My religion is my moral guide, and it grants me the right to eat meat.
There are many religions with many diverse teachings on the topic of eating meat. In some, there are prohibitions against eating certain animals. In others, it is permissible to both sacrifice animals and eat them. However, it is important to remember that religious permission is not the same as religious imperative. In other words, simply because your religion permits you to eat meat, that does not mean it requires you to do so.
Most religions advocate free will and compassion. You can exercise compassion by choosing not to eat animals and instead choosing to adopt a vegan lifestyle. This choice is better for your health, the animals, the billions of people who do not have enough to eat and the Earth itself. In making it, you exercise compassion for those more vulnerable than you are, both human and non-human. This means that veganism can help you live in alignment with your religious beliefs. Further, it is morally right to mitigate the suffering of others when you can, and being vegan helps you do this, while eating animals causes and perpetuates suffering. Therefore, while your religion might not prohibit eating meat, it likely prohibits hurting others, which makes eating meat morally wrong.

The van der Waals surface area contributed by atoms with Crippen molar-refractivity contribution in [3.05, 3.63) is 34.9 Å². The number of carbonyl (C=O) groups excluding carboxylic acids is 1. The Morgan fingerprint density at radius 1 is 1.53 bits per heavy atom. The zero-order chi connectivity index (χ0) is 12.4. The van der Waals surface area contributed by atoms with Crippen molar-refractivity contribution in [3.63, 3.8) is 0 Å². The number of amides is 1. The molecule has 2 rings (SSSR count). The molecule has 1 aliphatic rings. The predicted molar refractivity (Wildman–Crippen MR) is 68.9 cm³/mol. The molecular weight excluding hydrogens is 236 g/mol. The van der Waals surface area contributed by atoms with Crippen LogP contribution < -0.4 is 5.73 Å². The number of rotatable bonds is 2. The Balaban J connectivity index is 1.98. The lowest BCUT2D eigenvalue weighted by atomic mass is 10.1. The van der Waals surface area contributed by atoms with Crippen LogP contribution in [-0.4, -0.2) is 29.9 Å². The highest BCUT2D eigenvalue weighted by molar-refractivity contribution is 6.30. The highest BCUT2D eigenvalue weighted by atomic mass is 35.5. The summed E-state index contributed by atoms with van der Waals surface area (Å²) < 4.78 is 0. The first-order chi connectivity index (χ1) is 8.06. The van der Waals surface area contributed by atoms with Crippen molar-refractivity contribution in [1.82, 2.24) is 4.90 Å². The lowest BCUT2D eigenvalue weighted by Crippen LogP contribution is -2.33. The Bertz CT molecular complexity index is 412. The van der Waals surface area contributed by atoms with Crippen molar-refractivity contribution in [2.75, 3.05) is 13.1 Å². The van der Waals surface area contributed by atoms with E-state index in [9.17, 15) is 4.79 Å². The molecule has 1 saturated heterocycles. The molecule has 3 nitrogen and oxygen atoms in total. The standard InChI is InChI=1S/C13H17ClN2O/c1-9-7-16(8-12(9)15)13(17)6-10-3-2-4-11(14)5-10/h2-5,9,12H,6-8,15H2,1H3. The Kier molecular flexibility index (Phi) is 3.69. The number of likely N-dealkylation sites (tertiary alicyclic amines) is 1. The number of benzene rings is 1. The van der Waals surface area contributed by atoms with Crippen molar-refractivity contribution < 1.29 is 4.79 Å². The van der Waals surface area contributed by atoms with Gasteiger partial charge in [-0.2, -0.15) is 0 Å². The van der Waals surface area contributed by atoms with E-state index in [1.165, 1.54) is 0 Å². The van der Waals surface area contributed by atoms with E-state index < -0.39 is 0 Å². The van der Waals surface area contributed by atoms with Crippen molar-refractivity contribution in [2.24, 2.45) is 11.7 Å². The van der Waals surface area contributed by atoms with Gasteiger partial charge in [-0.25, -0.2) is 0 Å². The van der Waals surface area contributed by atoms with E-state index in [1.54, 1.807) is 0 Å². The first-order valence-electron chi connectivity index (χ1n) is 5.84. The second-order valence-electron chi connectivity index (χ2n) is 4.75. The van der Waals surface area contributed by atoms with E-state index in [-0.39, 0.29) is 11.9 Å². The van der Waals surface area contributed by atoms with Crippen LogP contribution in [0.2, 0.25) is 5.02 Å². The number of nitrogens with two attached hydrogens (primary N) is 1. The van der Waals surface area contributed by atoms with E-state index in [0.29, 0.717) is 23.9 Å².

Issue Responses